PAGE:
Donkey

Who says you can’t domesticate an old donkey? This afternoon I’ve prepared two dishes to last the family the week. I can’t promise they will taste nice, but at least they will be fed.

Grannies

I’m not really into great eulogies, describing the Queen as the only constant in the lives of our generation through turbulent times. That’s the role of grannies generally. Perhaps, in that respect, she was the nation’s grannie. Yes, but a very privileged grannie, whose moderately small family received hundreds of millions of pounds of state benefits — sorry, grants — annually for seventy years.

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Tiny

Our poor kids… the first thing they say on their return home: “It’s tiny!”

“What’s happened to the stairs?” exclaims our daughter, “They’ve shrunk!”

Our lad charges up them to his room. “What on earth have you done?” he cries, rediscovering his box room, even smaller than he remembers it.

“I built you a nice big house in Turkey,” I laugh. “Maybe now you’ll be grateful.”

“I want to go back!” he sobs.

Timetables

It’s funny… I always thought we were running late starting a family… but it turns out many of us are on the same timetable… and some contemporaries I’d imagined would be grandparents by now have never even married… while others still are starting all over again, raising little ones anew. Everything in its time.

Boys and girls

All the theory of teaching boys to be respectful of girls and girls to behave with kindness are tested daily. There are no easy fixes. It’s just a message we must reinforce daily, sometimes hourly. Our lad must be reminded constantly to respect boundaries. First, those of his sister, and then of all girls. And his sister: she has to be reminded constantly to respond appropriately and proportionally. All we can hope is that eventually, with repetition and reinforcement, they will just get it.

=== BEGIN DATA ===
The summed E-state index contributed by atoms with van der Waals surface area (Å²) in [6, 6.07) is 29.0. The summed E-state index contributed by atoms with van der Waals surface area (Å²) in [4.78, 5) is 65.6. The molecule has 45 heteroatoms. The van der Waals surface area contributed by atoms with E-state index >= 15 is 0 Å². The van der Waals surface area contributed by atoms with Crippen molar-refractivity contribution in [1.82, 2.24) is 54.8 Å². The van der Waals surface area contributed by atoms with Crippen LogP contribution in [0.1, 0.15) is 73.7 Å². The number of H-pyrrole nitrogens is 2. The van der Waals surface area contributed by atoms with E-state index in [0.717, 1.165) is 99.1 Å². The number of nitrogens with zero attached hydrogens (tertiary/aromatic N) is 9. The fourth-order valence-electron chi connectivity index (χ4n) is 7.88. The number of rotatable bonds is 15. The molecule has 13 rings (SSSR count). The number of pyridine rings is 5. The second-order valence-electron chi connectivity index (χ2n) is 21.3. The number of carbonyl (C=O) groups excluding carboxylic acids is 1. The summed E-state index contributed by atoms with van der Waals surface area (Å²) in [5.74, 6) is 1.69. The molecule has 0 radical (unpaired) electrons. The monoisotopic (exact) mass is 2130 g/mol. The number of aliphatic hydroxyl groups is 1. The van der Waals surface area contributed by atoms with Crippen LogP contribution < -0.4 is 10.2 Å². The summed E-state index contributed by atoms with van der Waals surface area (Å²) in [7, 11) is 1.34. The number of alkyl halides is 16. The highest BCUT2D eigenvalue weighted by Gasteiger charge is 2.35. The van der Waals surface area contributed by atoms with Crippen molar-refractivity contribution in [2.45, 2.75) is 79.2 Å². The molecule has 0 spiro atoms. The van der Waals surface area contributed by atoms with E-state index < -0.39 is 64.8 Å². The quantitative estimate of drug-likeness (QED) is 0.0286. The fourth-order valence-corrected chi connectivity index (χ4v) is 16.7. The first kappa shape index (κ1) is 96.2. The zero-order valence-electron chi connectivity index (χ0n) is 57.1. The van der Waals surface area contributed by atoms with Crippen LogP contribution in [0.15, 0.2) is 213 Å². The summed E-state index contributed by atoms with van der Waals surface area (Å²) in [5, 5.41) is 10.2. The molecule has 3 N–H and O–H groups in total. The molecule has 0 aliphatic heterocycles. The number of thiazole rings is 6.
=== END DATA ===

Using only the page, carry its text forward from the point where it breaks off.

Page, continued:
Raised voices

“Dad,” our lad barks at me, “I never taught you to shout!”

Here I smile. “Well, actually you did,” I tell him.

“That’s true,” agrees my beloved, “he never used to raise his voice at anyone until we had two teenagers in the house!”

Our generation

I am reminded that I am now nearly the age my parents were when I was our daughter’s age. Reflecting on my own shortcomings in relation to our children, it occurs to me that I should be more forgiving of moments back then, thirty years ago. My two older brothers were away at university, at the two extremes of the country; one on the far south west coast of England, the other on the far north east coast of Scotland.

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Triggered

I feel terrible. My son was messing about just now, having a little fun, just playing. But one thing he did was a trigger, stirring a memory inside me, and I blew my top. Poor lad: he’s more sensitive than I am and got really upset. Naturally, I feel awful now. No not just awful, but completely daft. I blew up at him over something that happened years ago. What a fool. No, a total tool. Talk about unresolved. What a jerk (I am).

A good woman

It is such a blessing to have a good woman at your side. I don’t know what I’d do without mine. She counsels me when I’m feeling down, offering different perspectives and fresh insights. She is my companion on the path, forever calling me back to the One. Hers is contentment, reminding me of the unending stream of blessings bestowed on us from above. Hers the cloak of righteousness, calling me back to what is greater than us. Yes, that woman who twenty-one years ago chose to be my wife, to walk with me, through thick and thin, upon this path back towards our source. God bless the woman.